Cenovus Energy Inc. is shopping for replacement tenants to fill unused office space and is now expected to occupy just half of what it agreed to in the new Brookfield Place Calgary tower, sources say.
It's the latest sign that cash-strapped energy companies are looking beyond field operations for cost savings as oil markets sputter. Major producers have already clawed back dividends and spending levels, and are now reassessing lease agreements signed when the industry was in expansion mode.
Cenovus in July, 2013, agreed to lease one million square feet of space in the building's east tower, which at 56 storeys and 247 metres in height will be the tallest structure in Western Canada once construction finishes in late 2017, according to its developers.
However, the company has cut 1,600 jobs from its payroll since the end of 2014, including 440 staff this year. The cuts were made to cope with the plunge in crude prices to under $50 (U.S.) a barrel from more than $100 two years ago, leaving the company with a glut of empty space, adding to a commercial vacancy rate in downtown Calgary that topped 20 per cent in the first quarter.
"We don't need as much space as we initially anticipated a few years ago when we negotiated our lease agreement there," Cenovus spokesman Reg Curren said. "This goes for all of our properties." Cenovus later said it would sublet some of its space at Brookfield, although it is not clear how much.
Sources say the company occupies 2.5 million square feet in several buildings in the city's downtown core, including the Bow tower and its lease agreement with Brookfield. The company is said to need just 800,000 square feet in total and is anticipated to occupy just 400,000 to 500,000 square feet of the new tower.
Cenovus, MEG Energy Corp. and others are seeking to offload unused space just as a wave of new towers near completion, many of them conceived at a time oil was trading comfortably above $100 a barrel.
New buildings under construction by Manulife Real Estate, Telus Corp. and Brookfield will add another 2.5 million square feet to a market brokers say is already saturated. The additions could drive the vacancy rate to 25 per cent in 2018, according to Colliers International.
"Roughly a third of that will be vacant once when it hits the inventory," heaping more pressure on already reduced rates, said Joe Binfet, a managing director at the brokerage in Calgary.
That's good news for prospective tenants, who in some cases are being wooed with a year's worth of free rent, allowances for interior decorating, and other incentives. But the glut will make it difficult for energy companies to sub-lease space they no longer need without taking a financial hit, he said.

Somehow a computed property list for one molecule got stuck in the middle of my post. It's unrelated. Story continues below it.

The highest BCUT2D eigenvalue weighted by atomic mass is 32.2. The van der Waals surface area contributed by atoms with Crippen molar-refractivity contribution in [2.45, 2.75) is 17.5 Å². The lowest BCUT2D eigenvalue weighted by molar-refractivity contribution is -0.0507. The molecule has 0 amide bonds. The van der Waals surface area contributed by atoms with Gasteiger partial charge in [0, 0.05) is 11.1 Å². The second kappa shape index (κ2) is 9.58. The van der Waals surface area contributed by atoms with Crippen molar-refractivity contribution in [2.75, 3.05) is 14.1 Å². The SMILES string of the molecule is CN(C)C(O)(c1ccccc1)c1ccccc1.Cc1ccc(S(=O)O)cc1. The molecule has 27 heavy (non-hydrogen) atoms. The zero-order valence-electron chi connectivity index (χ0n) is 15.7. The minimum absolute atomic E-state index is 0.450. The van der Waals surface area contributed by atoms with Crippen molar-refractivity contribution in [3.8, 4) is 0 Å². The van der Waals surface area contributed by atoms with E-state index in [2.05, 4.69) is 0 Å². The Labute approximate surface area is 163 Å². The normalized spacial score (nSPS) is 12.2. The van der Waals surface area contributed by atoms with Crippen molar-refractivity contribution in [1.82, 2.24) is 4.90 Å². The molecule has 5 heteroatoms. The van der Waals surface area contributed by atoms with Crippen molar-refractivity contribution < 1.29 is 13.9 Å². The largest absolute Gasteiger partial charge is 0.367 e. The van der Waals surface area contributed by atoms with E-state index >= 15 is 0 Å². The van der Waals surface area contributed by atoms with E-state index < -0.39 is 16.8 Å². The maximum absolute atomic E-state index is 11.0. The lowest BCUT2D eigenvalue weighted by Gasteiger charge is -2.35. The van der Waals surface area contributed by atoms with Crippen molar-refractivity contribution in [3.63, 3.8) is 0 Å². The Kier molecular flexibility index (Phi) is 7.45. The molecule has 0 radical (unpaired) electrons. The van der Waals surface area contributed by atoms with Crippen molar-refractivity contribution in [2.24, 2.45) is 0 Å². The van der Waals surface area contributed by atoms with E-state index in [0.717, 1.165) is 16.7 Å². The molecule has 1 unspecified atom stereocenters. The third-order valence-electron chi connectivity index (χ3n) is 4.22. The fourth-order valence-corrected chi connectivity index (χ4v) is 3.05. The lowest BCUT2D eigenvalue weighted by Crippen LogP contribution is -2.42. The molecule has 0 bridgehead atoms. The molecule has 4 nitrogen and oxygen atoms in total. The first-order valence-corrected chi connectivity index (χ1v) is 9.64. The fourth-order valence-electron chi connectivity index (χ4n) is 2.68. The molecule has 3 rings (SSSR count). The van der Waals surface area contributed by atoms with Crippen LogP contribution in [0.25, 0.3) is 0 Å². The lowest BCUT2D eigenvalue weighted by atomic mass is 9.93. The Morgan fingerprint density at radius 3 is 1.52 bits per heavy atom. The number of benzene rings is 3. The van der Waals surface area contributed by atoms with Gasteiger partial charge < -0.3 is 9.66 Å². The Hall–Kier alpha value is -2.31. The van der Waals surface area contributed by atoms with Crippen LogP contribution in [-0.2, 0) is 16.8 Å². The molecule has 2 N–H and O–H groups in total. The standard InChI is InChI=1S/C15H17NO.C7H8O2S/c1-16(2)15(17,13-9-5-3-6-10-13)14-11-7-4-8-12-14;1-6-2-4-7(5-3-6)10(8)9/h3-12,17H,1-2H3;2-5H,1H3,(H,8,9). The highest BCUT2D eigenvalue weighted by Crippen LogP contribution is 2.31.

For example, oil-sands producer MEG Energy Corp. booked a $58.7-million (Canadian) expense in the fourth-quarter last year tied to "onerous" office lease contracts, specifically the difference between future lease obligations and estimated recoveries from subleases.
For Cenovus, there are restrictions on what it can do in terms of subleasing while Brookfield is still searching for other tenants to occupy the building, people familiar with the contract said. The deal stipulates that greater than 90 per cent of the building must be leased before Cenovus can formally sign up subletters.
Currently, Cenovus is the sole tenant in the tower, and is contracted to occupy 71 per cent of the building. Its lease agreement with Brookfield also allows the company to sign with subletters about 18 months after the building is completed, even if there isn't greater than 90 per cent occupancy.
On Friday, Matt Cherry, vice-president of investor relations and communications for Brookfield Property Partners, LP, said the commercial real estate firm expects Cenovus to honour the lease agreement. "We see no reason why they won't."
Construction on the tower is not complete but the core and structural steel components last month reached their full height.
When Brookfield originally announced the project in 2013, it was a different world – Calgary's office market had a vacancy rate of about 5 per cent.
An additional office tower totalling roughly one million square feet is slated to accompany the main building. Mr. Cherry said that project is still in the planning stages, and Brookfield is looking for an anchor tenant for the second building before it breaks ground there.